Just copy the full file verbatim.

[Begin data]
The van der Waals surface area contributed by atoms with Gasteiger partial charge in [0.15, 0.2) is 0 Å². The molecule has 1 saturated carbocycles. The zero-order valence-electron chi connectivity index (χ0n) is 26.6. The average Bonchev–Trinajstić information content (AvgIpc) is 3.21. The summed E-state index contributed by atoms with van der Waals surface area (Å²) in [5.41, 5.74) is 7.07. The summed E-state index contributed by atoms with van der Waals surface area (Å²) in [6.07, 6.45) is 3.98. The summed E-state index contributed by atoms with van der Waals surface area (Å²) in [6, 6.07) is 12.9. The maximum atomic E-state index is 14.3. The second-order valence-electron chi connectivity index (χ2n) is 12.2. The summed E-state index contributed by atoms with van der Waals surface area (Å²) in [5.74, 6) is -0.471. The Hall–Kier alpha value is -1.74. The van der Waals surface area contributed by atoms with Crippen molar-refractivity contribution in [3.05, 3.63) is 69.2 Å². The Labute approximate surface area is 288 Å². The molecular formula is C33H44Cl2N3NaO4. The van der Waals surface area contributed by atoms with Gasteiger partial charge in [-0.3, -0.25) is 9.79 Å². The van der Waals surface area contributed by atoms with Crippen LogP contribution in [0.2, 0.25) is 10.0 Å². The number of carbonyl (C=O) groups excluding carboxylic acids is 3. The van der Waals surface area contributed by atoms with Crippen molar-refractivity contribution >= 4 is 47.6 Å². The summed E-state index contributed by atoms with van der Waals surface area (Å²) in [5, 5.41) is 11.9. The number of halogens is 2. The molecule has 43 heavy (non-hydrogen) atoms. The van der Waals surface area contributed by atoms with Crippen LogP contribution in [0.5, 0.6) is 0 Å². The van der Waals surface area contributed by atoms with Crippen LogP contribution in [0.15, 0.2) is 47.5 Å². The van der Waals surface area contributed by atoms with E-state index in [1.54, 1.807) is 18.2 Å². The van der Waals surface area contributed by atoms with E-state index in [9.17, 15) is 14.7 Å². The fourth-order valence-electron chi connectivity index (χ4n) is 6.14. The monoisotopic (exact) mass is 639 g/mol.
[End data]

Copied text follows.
The van der Waals surface area contributed by atoms with Gasteiger partial charge in [0.15, 0.2) is 0 Å². The molecule has 1 saturated carbocycles. The zero-order valence-electron chi connectivity index (χ0n) is 26.6. The average Bonchev–Trinajstić information content (AvgIpc) is 3.21. The summed E-state index contributed by atoms with van der Waals surface area (Å²) in [5.41, 5.74) is 7.07. The summed E-state index contributed by atoms with van der Waals surface area (Å²) in [6.07, 6.45) is 3.98. The summed E-state index contributed by atoms with van der Waals surface area (Å²) in [6, 6.07) is 12.9. The maximum atomic E-state index is 14.3. The second-order valence-electron chi connectivity index (χ2n) is 12.2. The summed E-state index contributed by atoms with van der Waals surface area (Å²) in [5.74, 6) is -0.471. The Hall–Kier alpha value is -1.74. The van der Waals surface area contributed by atoms with Crippen molar-refractivity contribution in [3.05, 3.63) is 69.2 Å². The Labute approximate surface area is 288 Å². The molecular formula is C33H44Cl2N3NaO4. The van der Waals surface area contributed by atoms with Gasteiger partial charge in [-0.3, -0.25) is 9.79 Å². The van der Waals surface area contributed by atoms with Crippen LogP contribution in [0.2, 0.25) is 10.0 Å². The number of carbonyl (C=O) groups excluding carboxylic acids is 3. The van der Waals surface area contributed by atoms with Crippen molar-refractivity contribution >= 4 is 47.6 Å². The summed E-state index contributed by atoms with van der Waals surface area (Å²) in [5, 5.41) is 11.9. The number of halogens is 2. The molecule has 43 heavy (non-hydrogen) atoms. The van der Waals surface area contributed by atoms with Crippen LogP contribution in [0.5, 0.6) is 0 Å². The van der Waals surface area contributed by atoms with Crippen LogP contribution in [0.15, 0.2) is 47.5 Å². The van der Waals surface area contributed by atoms with E-state index in [1.54, 1.807) is 18.2 Å². The van der Waals surface area contributed by atoms with E-state index in [9.17, 15) is 14.7 Å². The fourth-order valence-electron chi connectivity index (χ4n) is 6.14. The monoisotopic (exact) mass is 639 g/mol.